Max Shier I would say it’s more tailored towards the organization, right? It’s value for their effort. You know, to them, the individual themselves, you know, getting access to their home network isn’t necessarily what they’re looking after. They’re looking for the big fish and getting credentials to their work assets so that way they can compromise the agency, whether it be for ransomware or if it’s a state sponsored actor for technology or information to further their attacks within the agency and move laterally within the government. And I think that ransomware may not be thought necessarily as a huge target for the government, but it is and it’s increasingly becoming so. And I think we’ve seen those types of attacks recently where emails have been stolen and other data has been stolen. And I think that furthers their ability to be able to attack the agency further or even move laterally within the government. And to your point, I think government employees and those that deal with the government will continue to get these attacks. And I would expect it to increase actually as time goes on.

Tom Temin And let me ask you this. When people that are alert are getting phishing attacks, very often there are clues in the content of the email that pretty much give it away. Even now, they still spell things wrong or there’s a weird return address. You know, the address, the threat origin is obviously not who the sender wants you to purport to be. Can artificial intelligence maybe be applied to that process of identifying what are the anomalies in a message that identify it as something you want to filter out, your filter should catch?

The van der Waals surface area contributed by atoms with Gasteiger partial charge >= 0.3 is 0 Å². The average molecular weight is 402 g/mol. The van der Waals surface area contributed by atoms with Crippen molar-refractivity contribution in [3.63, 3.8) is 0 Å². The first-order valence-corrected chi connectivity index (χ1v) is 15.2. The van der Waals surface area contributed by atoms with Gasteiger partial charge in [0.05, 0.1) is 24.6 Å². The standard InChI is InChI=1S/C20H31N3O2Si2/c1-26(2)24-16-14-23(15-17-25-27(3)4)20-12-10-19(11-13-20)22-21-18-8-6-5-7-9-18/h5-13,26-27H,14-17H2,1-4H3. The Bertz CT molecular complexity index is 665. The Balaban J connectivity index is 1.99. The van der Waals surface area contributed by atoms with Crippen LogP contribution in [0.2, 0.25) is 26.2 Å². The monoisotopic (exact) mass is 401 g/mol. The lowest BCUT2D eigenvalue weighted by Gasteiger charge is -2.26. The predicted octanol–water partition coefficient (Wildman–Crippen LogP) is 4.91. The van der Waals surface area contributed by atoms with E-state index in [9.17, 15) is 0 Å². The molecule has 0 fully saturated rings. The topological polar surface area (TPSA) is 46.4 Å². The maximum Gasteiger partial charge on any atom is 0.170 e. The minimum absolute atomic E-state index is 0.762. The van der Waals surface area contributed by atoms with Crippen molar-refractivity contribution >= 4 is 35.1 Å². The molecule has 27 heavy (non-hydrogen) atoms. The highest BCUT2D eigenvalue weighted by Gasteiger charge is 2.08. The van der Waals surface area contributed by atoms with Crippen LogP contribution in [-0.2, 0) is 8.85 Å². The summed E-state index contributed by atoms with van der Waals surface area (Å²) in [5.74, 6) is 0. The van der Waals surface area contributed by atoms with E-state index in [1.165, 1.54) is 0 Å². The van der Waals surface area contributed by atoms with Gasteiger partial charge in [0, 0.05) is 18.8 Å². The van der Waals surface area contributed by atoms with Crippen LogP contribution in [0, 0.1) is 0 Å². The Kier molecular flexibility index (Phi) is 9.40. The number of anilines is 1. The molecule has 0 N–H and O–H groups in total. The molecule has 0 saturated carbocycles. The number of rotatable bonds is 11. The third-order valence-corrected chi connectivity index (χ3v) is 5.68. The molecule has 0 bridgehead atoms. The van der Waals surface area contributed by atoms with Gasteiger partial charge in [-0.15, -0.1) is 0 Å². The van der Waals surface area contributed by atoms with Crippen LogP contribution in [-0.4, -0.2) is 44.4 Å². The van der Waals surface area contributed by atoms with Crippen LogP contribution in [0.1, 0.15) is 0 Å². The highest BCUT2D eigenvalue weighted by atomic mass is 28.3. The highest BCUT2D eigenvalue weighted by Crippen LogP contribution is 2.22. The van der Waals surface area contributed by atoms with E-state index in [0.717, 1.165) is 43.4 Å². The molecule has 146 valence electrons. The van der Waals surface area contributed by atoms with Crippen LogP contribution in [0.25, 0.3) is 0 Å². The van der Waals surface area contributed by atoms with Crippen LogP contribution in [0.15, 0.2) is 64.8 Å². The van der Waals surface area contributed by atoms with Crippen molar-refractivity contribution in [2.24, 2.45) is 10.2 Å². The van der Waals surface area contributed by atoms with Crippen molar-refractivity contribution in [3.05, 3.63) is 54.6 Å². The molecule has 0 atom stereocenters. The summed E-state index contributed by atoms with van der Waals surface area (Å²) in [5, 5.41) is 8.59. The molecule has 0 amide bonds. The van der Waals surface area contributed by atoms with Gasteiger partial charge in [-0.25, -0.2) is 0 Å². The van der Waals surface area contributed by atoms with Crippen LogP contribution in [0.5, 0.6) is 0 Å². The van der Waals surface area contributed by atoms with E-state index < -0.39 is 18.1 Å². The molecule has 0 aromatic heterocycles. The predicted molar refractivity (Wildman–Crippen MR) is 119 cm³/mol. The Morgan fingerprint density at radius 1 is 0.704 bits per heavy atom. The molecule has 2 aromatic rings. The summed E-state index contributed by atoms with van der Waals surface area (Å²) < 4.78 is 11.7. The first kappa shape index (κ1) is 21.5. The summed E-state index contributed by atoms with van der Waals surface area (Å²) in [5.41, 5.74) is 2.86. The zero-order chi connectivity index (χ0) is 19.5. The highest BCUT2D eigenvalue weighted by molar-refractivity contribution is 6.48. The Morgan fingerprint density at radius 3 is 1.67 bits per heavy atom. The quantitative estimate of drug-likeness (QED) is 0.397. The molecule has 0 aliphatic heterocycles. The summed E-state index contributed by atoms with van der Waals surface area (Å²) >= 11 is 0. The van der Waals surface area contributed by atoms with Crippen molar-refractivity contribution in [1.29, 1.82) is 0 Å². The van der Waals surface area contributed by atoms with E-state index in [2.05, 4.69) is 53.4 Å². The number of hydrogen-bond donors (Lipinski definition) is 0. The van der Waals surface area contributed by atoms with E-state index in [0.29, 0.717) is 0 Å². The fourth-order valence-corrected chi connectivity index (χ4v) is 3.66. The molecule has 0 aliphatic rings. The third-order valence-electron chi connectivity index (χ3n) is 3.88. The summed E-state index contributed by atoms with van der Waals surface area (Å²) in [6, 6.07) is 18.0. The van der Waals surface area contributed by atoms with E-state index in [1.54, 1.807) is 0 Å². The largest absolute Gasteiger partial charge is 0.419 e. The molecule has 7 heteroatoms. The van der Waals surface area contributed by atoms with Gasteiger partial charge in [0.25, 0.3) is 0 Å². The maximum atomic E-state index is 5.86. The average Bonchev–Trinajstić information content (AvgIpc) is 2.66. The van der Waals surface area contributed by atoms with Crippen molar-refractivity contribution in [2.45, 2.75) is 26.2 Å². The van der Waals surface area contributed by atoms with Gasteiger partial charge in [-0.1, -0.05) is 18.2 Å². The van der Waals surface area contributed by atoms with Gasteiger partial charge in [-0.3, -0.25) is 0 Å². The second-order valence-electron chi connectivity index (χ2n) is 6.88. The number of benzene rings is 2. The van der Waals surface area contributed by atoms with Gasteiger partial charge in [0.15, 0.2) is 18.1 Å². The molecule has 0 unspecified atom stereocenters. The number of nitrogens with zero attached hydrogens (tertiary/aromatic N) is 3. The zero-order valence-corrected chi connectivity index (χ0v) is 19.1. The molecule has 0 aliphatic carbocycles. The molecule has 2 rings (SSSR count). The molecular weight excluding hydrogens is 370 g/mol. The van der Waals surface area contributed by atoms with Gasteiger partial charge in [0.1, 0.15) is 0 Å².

Max Shier Yeah, and today’s modern tools do that. And I think that’s where we’re really seeing a fire fought with fire and generative AI and other AI tools out there that are creating these phishing attacks that really remove the traditional red flags that you would see, such as misspelling, as you had mentioned, have been removed with generative AI. It’s just they’ve become extremely effective in creating templates for malicious actors to send out very effective phishing emails. And so you have to fight fire with fire now. And so AI and machine learning is being implemented in all of the email security tools that are detecting phishing attempts, etc. and they’re pretty effective. But the most effective tool is still the end user. And if they do get a phishing attempt or an email that they suspect to be a phishing attempt, they have to report that. And most modern tools now, or most modern implementations do have a button where users can click and say it’s an attempted phishing email, and then that would actually be reviewed by a security professional. And I think we still need to educate users and make that the highest priority to be on the lookout for those types of things. And if they do receive something that they’re not expecting, even if it looks legitimate, if there’s an attachment, don’t click on it. Contact the person that sent it to you to say, “Hey, did you send me this attachment? You know, I wasn’t expecting this email” and then report it and or talk to that person. And if they didn’t send it, then report it. But if you’re unsure or definitely don’t click on anything within that email, whether it be a link or an attachment.